In Her Own Words: Melissa Price on Miracles
A seventeenth-century French philosopher observed that “out of difficulties grow miracles.” That idea smacked me in the face on my first trip to Africa for the Africa Higher Education Summit in Kigali, Rwanda, in 2008.
Reminders of the country’s 1994 genocide were still plentiful: abandoned checkpoints, buildings riddled with bullet holes, makeshift memorials, and hesitant stares. Yet while I expected to see a broken people, I instead found a thriving, forward-looking community that was taking advantage of new hopes and opportunities.
IRD's Melissa Price is shown with Rwandan children beneficiaries.
One example of this resiliency is Gahaya Links, a weaving program started to help genocide widows. Their founder, Joy, showed me around a small compound that contained a large weaving room, dorm rooms, and a warehouse. In 2003, Joy and her sister Janet began training young widows to weave baskets, a livelihood skill they can take back to their own communities to support their families. Today, you can find some of these intricately woven baskets for sale at Macy’s. Since 2003, Joy and Janet have trained more than 5,000 women.
Joy has implemented a sophisticated business process, something she takes special pride in. She teaches the girls not only how to weave, but also how to run a business. She teaches basic accounting, so that they can run a legitimate business and qualify for loans should they need them, and a few marketing skills to help them sell their baskets.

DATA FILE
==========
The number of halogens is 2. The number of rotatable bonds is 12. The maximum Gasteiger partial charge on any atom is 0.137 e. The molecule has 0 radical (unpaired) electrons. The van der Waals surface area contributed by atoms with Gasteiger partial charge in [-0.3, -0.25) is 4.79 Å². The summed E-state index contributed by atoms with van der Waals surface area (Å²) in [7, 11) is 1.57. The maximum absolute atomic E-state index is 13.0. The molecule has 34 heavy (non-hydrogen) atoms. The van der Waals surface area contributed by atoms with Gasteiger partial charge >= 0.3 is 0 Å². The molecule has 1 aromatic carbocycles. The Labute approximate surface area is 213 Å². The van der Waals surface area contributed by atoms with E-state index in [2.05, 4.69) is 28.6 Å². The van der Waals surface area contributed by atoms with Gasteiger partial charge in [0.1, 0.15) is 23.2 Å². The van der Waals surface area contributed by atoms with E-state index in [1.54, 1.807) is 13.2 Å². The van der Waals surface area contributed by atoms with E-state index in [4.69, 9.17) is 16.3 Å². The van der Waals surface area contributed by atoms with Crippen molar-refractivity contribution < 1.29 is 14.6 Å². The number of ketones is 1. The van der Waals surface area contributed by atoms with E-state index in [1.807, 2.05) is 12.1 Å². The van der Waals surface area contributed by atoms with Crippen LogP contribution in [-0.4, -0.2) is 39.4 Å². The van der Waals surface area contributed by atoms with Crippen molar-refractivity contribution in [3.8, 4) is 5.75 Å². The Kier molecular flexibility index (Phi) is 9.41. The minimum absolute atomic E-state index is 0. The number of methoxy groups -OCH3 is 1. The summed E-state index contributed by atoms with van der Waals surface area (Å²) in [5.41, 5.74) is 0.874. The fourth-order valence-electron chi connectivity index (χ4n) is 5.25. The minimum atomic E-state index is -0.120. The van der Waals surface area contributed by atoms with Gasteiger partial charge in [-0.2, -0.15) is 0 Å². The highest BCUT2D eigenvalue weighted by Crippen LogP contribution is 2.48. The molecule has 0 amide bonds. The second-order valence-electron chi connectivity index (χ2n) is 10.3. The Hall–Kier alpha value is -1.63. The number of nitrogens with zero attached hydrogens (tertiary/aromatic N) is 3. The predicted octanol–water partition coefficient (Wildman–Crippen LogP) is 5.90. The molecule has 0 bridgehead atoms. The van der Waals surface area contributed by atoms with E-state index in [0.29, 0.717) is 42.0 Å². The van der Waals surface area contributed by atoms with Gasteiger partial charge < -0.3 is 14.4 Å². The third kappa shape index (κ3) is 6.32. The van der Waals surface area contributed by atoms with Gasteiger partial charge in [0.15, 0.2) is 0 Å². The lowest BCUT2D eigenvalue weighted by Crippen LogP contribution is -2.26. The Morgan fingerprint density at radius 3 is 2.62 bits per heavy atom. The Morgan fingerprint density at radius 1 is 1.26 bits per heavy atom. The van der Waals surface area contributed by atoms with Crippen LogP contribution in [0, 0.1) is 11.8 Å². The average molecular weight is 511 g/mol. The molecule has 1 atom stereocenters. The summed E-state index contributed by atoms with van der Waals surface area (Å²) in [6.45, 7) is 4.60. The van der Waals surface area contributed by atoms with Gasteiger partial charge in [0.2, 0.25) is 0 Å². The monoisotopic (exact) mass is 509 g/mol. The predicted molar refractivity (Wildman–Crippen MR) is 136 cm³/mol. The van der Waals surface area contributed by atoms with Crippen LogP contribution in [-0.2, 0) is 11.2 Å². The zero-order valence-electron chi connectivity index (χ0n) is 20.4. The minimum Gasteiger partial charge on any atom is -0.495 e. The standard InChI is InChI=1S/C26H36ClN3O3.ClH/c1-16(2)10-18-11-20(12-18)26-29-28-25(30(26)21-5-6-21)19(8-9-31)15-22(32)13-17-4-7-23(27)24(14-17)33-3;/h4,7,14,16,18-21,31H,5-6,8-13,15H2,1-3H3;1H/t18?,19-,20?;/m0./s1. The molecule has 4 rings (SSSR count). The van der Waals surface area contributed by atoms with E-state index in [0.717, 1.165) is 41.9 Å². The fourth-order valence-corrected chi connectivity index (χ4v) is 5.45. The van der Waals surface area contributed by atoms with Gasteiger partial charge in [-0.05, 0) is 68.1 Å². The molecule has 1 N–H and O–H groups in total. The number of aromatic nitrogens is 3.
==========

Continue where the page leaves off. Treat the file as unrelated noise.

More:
Thousands of widows and orphans of the genocide have been given a chance to learn new skills and develop their own businesses. Thanks to the kindness and generosity of people like Joy and Janet and the devoted staff of the Mwananshuti Street Kids Center, the personal tragedies and challenges that widows and orphans face are easier to endure and overcome, and they are finding new opportunities to succeed and build better lives for themselves.
Melissa Price visiting a project in Sudan to improve lives and livelihoods.
I started working at IRD in 2009, and as I have continued traveling for IRD – to Haiti, South Sudan, Ethiopia, and Niger – I am often reminded of the miracle that is emerging from Rwanda’s difficulties. It is amazing what vulnerable people in difficult circumstances can accomplish, given the right tools, resources, and mentoring. Their courage and determination inspires me to continue my work, to share their stories of hope and encouragement, to encourage others to join me in this great enterprise of giving back to those in need, and to grow more miracles.